• Refractory Celiac Disease (RCD): Some people who develop symptoms do not see improvement, even after removing gluten from their diets. People who continue to experience symptoms could have refractory celiac disease. You can treat it with medications that speed up the immune system’s abnormal response. If the symptoms are not treated, then anemia can develop, along with bone loss.
• Lymphoma: If gluten is removed from your diet, then lymphoma, which is a cancer in the intestinal system, can be avoided.
• Skin Conditions: Celiac disease can be associated with certain skin disorders, such as dermatitis herpetiformis. It is characterized by intense itching and fluid-filled patches on the skin; these symptoms are usually found on the knees, elbows, lower back, buttocks, neck, face, and occasionally on the mouth. This condition usually improves after you eliminate gluten from your diet; however, it can take several weeks to clear up completely.
The Celiac Disease Diet Menu
Most foods that contain gluten are delicious and can be very difficult to eliminate from your diet. With time and patience, you can reconstruct your diet so your intestines do not suffer.
First, let’s start with the foods you are not allowed to eat; it’s always good to eliminate the bad before implementing the good:
- Barley (malt and malt vinegar are usually made from barley)
- Wheat (flour, bromated, enriched, phosphated, plain, and self-rising)
- Durum flour
- Graham flour
The following should also be avoided, unless they say gluten-free:
- Cakes and pies
- Cookies and crackers
- French fries
Now let’s focus on the gluten-free foods that you can eat; get accustomed to them before fully implementing them into your diet:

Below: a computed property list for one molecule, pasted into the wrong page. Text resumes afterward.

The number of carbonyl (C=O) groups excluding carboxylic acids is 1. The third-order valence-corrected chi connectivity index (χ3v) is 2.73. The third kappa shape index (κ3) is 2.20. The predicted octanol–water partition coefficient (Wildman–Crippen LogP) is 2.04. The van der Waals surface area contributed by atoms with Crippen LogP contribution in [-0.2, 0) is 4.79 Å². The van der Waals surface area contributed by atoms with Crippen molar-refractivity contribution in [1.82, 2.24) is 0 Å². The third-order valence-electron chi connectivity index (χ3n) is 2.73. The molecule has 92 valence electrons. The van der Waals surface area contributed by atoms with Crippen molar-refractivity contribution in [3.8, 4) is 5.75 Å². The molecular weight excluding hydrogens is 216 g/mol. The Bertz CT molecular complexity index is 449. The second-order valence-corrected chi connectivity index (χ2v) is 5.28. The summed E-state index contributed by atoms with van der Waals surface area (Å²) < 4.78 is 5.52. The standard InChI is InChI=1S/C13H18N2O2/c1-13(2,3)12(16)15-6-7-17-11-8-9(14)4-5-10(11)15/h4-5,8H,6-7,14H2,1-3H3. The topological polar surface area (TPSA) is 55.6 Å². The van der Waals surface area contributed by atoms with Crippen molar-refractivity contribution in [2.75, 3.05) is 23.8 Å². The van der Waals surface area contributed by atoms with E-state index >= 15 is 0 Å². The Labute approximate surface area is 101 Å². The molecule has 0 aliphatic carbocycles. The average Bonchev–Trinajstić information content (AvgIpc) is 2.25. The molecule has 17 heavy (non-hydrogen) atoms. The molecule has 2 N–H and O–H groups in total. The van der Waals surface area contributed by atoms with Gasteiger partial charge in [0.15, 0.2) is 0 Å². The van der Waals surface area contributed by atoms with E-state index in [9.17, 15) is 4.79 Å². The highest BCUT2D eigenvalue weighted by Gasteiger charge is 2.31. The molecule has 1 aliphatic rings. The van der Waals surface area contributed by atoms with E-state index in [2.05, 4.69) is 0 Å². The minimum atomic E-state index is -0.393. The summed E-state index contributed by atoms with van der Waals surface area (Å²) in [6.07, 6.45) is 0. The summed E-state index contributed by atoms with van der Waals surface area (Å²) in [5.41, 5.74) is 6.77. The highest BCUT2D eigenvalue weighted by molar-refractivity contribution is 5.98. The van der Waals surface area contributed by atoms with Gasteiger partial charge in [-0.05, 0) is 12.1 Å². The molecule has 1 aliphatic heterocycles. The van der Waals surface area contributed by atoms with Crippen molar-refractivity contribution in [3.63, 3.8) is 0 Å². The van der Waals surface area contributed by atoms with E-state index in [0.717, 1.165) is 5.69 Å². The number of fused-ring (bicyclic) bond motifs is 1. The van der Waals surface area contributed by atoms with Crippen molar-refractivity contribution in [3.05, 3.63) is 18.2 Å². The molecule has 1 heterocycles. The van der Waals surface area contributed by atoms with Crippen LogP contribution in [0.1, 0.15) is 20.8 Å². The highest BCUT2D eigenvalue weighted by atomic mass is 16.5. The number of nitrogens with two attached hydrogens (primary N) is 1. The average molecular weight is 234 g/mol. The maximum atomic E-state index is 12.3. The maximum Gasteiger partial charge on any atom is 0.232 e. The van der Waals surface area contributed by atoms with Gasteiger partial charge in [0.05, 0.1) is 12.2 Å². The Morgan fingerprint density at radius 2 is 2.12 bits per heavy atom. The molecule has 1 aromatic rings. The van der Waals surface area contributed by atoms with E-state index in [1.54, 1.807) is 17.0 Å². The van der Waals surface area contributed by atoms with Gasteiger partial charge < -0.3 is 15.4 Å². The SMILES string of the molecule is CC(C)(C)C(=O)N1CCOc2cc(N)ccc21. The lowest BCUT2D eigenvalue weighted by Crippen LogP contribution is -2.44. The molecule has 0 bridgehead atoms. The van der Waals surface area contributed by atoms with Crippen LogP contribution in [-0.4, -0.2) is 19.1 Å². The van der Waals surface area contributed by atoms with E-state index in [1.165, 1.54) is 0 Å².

1. Grains: There are many gluten-free grains in grocery stores and health food stores. Avoid purchasing non-gluten grains in bulk bins, because there is a higher chance it was cross-contaminated with grains that contain gluten. Look for the following items that state they are gluten-free: rice, soy, potatoes, beans, millet, quinoa, and tapioca.
2. Cereal: Most cereals contain gluten or wheat-based ingredients, but there are some cereals that are gluten-free. Always look for the gluten-free label on the box. Not all cereals advertise “gluten-free,” so read the ingredients to double-check.
3. Oats: People with celiac disease can consume about a half-cup to three-quarters of a cup of rolled oats daily, without any complications.
4. Soups and sauces: One of the biggest sources of gluten—many companies use wheat as a kicker for soups and sauces. Thankfully, there are gluten-free soups and sauces; just read the ingredients to find the ones that are gluten-free.
Cross-contamination happens more often than not when it comes to gluten and gluten-free products. When buying from bulk bins, you always run the risk of cross-contamination.
Foods that say “may contain” usually mean that there is gluten in the product. Even products that say “gluten-free” don’t always mean that there is no gluten in them.
For instance, if a product carries a gluten-free label, there can still be about 20 parts per million of gluten in the product. The label only requires the product to contain 20 or less parts per million.
If nothing else, be cautious. Always read labels and ingredients for any product you pick up. Finally, always consult a nutritionist or your physician before making any changes to your diet.
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“Gluten-free diet,” Mayo Clinic web site; http://www.mayoclinic.org/healthy-lifestyle/nutrition-and-healthy-eating/in-depth/gluten-free-diet/art-20048530?pg=1, last accessed May 4, 2015.
Wedro, B., “Celiac Disease,” Medicine Net web site; http://www.medicinenet.com/celiac_disease_gluten_enteropathy/article.htm, last accessed May 5, 2015.
“What Can I Eat?” Celiac Disease Foundation web site; http://celiac.org/live-gluten-free/glutenfreediet/food-options/, last accessed May 5, 2015.